How Buyers' Misconceptions About Mortgage Rates Can Be Hurting The Housing Market

The real estate market has changed considerably in the past few months in numerous ways, but reports indicate that today's buyers may have some misconceptions about market conditions and home affordability. Home prices are high, with the National Association of Realtors reporting in February that home prices had risen a staggering 42% in the previous three years. The good news is home price increases have slowed, but mortgage rates continue to be a sore spot for home buyers.

With home prices remaining high, buyers are not willing or able to take on loans with higher interest rates. Even a percentage point or two higher may push them out of their comfort zone in home affordability with higher monthly payments. A survey reported by CNBC by John Burns Research and Consulting found that 71% of people in the housing market right now are unwilling to take on a loan that has an interest rate of over 5.5%. Here's the key problem, though. Current rates are trending around 6.4%, making it hard for people who want to buy a home to even attempt the process, and the belief that today's rates are too high is somewhat unfounded.

What buyers think is normal, isn't

Many of today's home buyers believe that rates should be much lower, but that's not truly the norm. Rather, data from Freddie Mac indicates that, according to historical data from 1971 through 2022, the actual average rate paid by home buyers was 7.75%. In the 1980s, average rates were over 10%, and in the early 2000s, they hovered around 8%. It wasn't until 2020, when the pandemic hit, that rates dropped to truly historic lows of 3.72%. In short, what today's consumers believe is normal — at under 5.5% — is still very low.

The differentiating factor here is that home prices remain very high. The higher the price of homes, the more difficult it is for even a slight increase in mortgage rates to be considered affordable. A high monthly payment makes it much harder to consider buying. Mortgage rates have ticked up in the last year due to the Federal Reserve's moves to raise the key lending rate in an effort to bring down rapidly rising inflation.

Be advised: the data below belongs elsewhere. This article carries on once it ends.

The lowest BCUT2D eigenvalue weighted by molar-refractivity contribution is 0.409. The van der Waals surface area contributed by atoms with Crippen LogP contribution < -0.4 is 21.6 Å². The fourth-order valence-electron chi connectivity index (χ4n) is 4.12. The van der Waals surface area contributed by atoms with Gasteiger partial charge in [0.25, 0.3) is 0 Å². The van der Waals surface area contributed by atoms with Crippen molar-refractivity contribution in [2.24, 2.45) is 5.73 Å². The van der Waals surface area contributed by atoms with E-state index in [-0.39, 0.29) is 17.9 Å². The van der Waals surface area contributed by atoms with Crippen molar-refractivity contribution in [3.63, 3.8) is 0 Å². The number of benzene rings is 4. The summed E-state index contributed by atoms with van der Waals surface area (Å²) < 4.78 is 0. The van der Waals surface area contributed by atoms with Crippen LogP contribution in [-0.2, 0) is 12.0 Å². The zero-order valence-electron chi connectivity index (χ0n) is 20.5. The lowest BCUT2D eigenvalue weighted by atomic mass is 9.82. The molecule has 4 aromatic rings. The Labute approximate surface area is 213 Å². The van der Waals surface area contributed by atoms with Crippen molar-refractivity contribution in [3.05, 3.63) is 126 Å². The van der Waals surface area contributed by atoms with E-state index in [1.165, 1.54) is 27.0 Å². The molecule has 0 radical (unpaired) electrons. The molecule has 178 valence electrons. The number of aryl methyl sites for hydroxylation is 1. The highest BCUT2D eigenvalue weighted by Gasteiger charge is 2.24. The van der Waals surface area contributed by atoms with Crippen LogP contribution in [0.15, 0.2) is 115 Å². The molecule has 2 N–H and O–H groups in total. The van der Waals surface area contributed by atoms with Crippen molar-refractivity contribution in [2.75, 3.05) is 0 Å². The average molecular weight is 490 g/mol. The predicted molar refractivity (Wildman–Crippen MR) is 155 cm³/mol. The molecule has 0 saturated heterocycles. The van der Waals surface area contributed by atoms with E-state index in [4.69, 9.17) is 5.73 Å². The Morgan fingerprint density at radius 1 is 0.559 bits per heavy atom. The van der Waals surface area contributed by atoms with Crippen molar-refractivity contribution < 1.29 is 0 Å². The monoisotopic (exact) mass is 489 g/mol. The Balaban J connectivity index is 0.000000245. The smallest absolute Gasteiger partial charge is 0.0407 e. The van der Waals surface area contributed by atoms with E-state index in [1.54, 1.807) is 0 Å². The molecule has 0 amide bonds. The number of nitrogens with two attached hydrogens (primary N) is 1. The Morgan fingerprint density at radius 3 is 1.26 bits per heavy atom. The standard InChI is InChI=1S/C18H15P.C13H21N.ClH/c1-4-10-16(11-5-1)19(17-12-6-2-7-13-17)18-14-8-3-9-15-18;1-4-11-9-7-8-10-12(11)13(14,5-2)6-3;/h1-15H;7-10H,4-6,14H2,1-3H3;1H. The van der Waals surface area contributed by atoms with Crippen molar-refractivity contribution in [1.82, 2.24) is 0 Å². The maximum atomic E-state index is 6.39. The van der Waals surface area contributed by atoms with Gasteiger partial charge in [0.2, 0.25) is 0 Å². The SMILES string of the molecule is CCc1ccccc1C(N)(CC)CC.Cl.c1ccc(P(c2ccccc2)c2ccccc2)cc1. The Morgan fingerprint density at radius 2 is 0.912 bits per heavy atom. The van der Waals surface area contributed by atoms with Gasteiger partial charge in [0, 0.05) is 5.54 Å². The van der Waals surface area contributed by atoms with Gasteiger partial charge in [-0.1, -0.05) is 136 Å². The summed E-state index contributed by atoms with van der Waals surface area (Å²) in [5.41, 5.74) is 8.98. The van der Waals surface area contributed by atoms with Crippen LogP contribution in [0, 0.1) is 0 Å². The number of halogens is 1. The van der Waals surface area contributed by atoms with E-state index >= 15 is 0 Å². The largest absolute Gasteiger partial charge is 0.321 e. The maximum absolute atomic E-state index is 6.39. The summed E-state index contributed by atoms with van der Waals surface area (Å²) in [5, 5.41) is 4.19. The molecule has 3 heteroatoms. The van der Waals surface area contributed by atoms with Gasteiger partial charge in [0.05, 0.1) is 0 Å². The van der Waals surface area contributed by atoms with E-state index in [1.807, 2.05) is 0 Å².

What does that mean for home buyers?

For many people, the goal is to wait it out and hope rates drop to significantly lower levels. A survey reported by U.S. News & World Report found that as many as 66% of people are sitting on the sidelines waiting for rates to start to come down before they enter the market. That could be a wise financial decision, but most experts don't expect rates to come down significantly any time soon, and they may not drop to 2020 figures at all. That survey shows the impact of high home prices and interest rates, indicating that 86% of people feel the home-buying market of 2023 is stressful.

For some, wages have not increased equally to match the higher cost of inflation, home prices, and interest rates in general. For other potential home buyers, the thought of paying so much more now to buy a home than it would have cost just 18 months ago is enough to keep them out of the market, even if they can afford the costs. In all situations, that's hurting the housing market as fewer buyers are entering it, and homes may sit longer.